Friday, 23 March 2012

Guest post - Women in India

I mentioned a few days ago that London based genealogist Emma Jolly has just had her new Tracing Your British Indian Ancestors book published by Pen and Sword. I am currently about a third of the way through the book, enjoying it immensely and looking forward tonight to reading about the various military and EIC regiments in India in Chapter 5 (particularly as one of my ancestors makes a guest appearance!). One of the key things about the book is the sense of the society that existed in all spheres of influence within the country. Emma's kindly agreed to do a second guest post for this blog (her previous Scottish GENES post is available here), and this time she takes a look at the women of India. Enjoy!

Recently I have written a guide for those tracing their British and Anglo-Indian ancestors in India. While researching the book, I read a number of fascinating and revealing accounts of life in India written by Britons and Anglo-Indians. Some of those writers are very well-known. Rudyard Kipling, for example, needs no introduction.

However, other authors may not be familiar. Despite this, their words deserve to be read as they provide a unique insight into lives led in India during almost four hundred years of British influence and rule.

Amongst my favourite works are the memoirs of women who lived in India, including and Julia Charlotte Maitland (1808-1864) and Maud Diver (1867-1945). Female writers tended to include greater detail on social life, food, medicine, and matters relating to children. All these are particularly evident in the letters of the gossipy Eliza Fay (1756-1816) (see post at http://blog.genealogic.co.uk/).

One woman writer remains anonymous. “A lady resident” published her guide for fellow women in the sub-continent, The Englishwoman in India: information for ladies on their outfit, furniture [&c.] . . . in 1864, just a few years after the demise of the East India Company and the creation of the India Office.

Like me, the lady resident was a keen fan of curry. Food is covered in detail in the book, and she includes delicious-sounding recipes, like this one for “Mint Chutnee”:

½ lb. green mint leaves.
1 ounce red chillies
¼ lb. salt.
¼ lb. raisins or kismis.
2 ounces green ginger.
¼ 1lb. brown sugar.
1 ounce garlic or onion

Pound with a quarter pint of vinegar, mix well
and pour over the chutnees half a pint of boiling
vinegar: when cold, stopper the bottles.
N.B. Country vinegar answers perfectly for most chutnees.

Although the lady resident is happy for children to eat spicy food, she warns of avoiding “tamarinds and cocoa-nut in the amah’s curry” whilst the amah (ayah) or wet-nurse is feeding a British infant. In order to ensure the amah’s comfort and to encourage the flow of her milk, the resident advises “a warm bath, with soap-nuts, and oil for her hair at least once a week”.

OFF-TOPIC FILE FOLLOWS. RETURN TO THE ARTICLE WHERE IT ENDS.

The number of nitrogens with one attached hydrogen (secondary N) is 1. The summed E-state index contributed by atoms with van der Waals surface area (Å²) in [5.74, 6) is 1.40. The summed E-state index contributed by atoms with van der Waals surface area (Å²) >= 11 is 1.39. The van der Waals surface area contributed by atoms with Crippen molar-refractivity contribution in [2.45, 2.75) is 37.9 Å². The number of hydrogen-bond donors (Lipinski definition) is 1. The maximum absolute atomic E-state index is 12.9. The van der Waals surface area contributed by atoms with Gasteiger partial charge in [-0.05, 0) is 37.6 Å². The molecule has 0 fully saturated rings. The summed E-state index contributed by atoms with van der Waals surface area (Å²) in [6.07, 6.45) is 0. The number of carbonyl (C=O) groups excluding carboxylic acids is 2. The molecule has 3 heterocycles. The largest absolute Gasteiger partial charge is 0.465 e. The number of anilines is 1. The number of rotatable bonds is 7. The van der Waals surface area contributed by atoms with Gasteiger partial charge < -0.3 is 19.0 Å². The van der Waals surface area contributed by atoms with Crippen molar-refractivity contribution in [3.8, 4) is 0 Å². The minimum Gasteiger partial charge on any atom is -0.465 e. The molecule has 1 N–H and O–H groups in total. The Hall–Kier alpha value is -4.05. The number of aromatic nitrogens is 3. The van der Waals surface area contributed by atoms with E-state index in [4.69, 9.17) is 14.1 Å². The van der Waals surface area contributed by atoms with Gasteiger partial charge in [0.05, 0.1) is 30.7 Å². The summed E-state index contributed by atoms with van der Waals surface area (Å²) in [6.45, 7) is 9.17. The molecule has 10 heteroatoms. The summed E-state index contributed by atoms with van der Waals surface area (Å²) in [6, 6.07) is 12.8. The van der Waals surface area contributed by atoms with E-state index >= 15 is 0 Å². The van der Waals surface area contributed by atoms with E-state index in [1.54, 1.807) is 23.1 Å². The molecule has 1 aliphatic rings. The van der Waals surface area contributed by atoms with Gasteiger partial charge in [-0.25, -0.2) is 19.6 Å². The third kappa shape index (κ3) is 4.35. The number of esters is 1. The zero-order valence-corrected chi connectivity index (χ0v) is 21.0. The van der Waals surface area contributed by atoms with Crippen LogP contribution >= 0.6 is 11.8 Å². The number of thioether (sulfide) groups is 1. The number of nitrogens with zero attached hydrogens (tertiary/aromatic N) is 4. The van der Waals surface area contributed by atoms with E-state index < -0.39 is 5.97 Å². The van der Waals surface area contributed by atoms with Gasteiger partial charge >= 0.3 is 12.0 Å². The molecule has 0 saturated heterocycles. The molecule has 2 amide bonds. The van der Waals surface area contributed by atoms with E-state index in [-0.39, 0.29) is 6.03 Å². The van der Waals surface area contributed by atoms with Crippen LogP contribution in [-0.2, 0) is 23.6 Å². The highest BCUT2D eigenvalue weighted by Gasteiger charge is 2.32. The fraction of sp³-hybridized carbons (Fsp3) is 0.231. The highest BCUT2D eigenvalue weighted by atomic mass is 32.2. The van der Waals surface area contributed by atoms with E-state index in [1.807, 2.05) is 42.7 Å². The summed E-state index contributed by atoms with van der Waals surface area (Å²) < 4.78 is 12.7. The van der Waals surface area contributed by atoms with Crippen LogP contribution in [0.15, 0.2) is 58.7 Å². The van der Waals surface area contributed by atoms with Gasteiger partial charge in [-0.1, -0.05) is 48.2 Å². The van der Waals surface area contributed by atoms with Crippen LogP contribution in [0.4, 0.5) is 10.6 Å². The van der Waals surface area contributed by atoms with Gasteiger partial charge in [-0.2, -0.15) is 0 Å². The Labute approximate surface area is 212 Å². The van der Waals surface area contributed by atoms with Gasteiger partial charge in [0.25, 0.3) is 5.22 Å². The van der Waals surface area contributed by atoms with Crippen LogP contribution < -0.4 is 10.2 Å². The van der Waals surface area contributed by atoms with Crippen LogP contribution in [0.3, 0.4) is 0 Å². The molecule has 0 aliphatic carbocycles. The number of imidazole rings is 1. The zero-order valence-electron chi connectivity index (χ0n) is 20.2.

Some of her advice seems odd when compared with historical data. Her belief that, “In many respects, India is a more healthy country for very young children than England” is not supported by details in burial registers. She moderates the comment by saying that she is not referring to “the children of European soldiers, among whom, from many causes, the mortality is fearful; but among the upper classes, where there is no exposure to the sun, and proper food and accommodation . . .”

The contrast between the lives of upper and working class Britons in India is apparent here and in other primary texts. Too often the British in India are lumped together. Yet close research reveals a number of strata in work and society. The more I research the British in India, the greater I find the differences in lifestyle between the classes.

More experiences of women in India can be found in excellent collections of memoirs, diaries and letters in UK archives, such as those in European Manuscripts (MSS Eur) at the British Library and at the Centre of South Asian Studies, Cambridge.

The Englishwoman in India: information for ladies on their outfit, furniture [&c.] . ., and Julia Charlotte Maitland’s Letters from Madras: during the years 1838-1839 can be read in full at http://books.google.com The Original Letters from India of Mrs Eliza Fay can be read at http://archive.org

Emma Jolly runs the London based Genealogic research service (www.genealogic.co.uk), with her particular interests in London and British India. In 2008 she was awarded Your Family Tree magazine's Beginner Book of the Year Award for her first book, Family History for Kids. Emma writes regularly for family history publications. Her latest book Tracing Your British Indian Ancestors was published by Pen & Sword in March 2012. Further details can be found at: www.facebook.com/TracingYourBritishIndianAncestors

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